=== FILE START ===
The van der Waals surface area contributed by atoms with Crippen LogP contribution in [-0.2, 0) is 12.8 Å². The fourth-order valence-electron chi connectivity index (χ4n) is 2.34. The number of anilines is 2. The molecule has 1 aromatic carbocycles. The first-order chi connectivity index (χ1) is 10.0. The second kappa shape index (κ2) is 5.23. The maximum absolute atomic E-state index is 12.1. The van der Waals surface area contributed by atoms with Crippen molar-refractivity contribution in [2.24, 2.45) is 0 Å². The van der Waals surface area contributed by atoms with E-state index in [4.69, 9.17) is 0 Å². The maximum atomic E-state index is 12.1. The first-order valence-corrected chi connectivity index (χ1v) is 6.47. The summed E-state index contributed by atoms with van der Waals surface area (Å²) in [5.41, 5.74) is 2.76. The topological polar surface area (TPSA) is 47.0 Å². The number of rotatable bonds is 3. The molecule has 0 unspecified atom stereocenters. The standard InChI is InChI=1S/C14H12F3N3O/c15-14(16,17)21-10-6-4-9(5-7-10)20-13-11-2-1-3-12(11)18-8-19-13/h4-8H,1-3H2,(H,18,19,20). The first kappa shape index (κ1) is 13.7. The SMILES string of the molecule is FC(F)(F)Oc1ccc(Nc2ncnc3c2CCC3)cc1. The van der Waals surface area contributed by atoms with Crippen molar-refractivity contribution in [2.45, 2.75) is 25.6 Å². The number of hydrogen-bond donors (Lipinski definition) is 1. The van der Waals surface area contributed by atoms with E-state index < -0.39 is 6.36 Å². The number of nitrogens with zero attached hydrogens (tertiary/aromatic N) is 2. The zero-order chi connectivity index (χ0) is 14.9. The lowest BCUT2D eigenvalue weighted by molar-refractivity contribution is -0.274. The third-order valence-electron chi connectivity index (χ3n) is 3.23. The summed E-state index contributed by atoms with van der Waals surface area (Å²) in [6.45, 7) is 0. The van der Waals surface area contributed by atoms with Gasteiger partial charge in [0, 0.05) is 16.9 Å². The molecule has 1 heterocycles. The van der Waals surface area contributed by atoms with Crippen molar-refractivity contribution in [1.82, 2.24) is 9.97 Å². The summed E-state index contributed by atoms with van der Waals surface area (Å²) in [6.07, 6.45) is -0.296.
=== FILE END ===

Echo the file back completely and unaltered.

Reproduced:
The van der Waals surface area contributed by atoms with Crippen LogP contribution in [-0.2, 0) is 12.8 Å². The fourth-order valence-electron chi connectivity index (χ4n) is 2.34. The number of anilines is 2. The molecule has 1 aromatic carbocycles. The first-order chi connectivity index (χ1) is 10.0. The second kappa shape index (κ2) is 5.23. The maximum absolute atomic E-state index is 12.1. The van der Waals surface area contributed by atoms with Crippen molar-refractivity contribution in [2.24, 2.45) is 0 Å². The van der Waals surface area contributed by atoms with E-state index in [4.69, 9.17) is 0 Å². The maximum atomic E-state index is 12.1. The first-order valence-corrected chi connectivity index (χ1v) is 6.47. The summed E-state index contributed by atoms with van der Waals surface area (Å²) in [5.41, 5.74) is 2.76. The topological polar surface area (TPSA) is 47.0 Å². The number of rotatable bonds is 3. The molecule has 0 unspecified atom stereocenters. The standard InChI is InChI=1S/C14H12F3N3O/c15-14(16,17)21-10-6-4-9(5-7-10)20-13-11-2-1-3-12(11)18-8-19-13/h4-8H,1-3H2,(H,18,19,20). The first kappa shape index (κ1) is 13.7. The SMILES string of the molecule is FC(F)(F)Oc1ccc(Nc2ncnc3c2CCC3)cc1. The van der Waals surface area contributed by atoms with Crippen molar-refractivity contribution in [2.45, 2.75) is 25.6 Å². The number of hydrogen-bond donors (Lipinski definition) is 1. The van der Waals surface area contributed by atoms with E-state index < -0.39 is 6.36 Å². The number of nitrogens with zero attached hydrogens (tertiary/aromatic N) is 2. The zero-order chi connectivity index (χ0) is 14.9. The lowest BCUT2D eigenvalue weighted by molar-refractivity contribution is -0.274. The third-order valence-electron chi connectivity index (χ3n) is 3.23. The summed E-state index contributed by atoms with van der Waals surface area (Å²) in [6.45, 7) is 0. The van der Waals surface area contributed by atoms with Gasteiger partial charge in [0, 0.05) is 16.9 Å². The molecule has 1 heterocycles. The van der Waals surface area contributed by atoms with Crippen molar-refractivity contribution in [1.82, 2.24) is 9.97 Å². The summed E-state index contributed by atoms with van der Waals surface area (Å²) in [6.07, 6.45) is -0.296.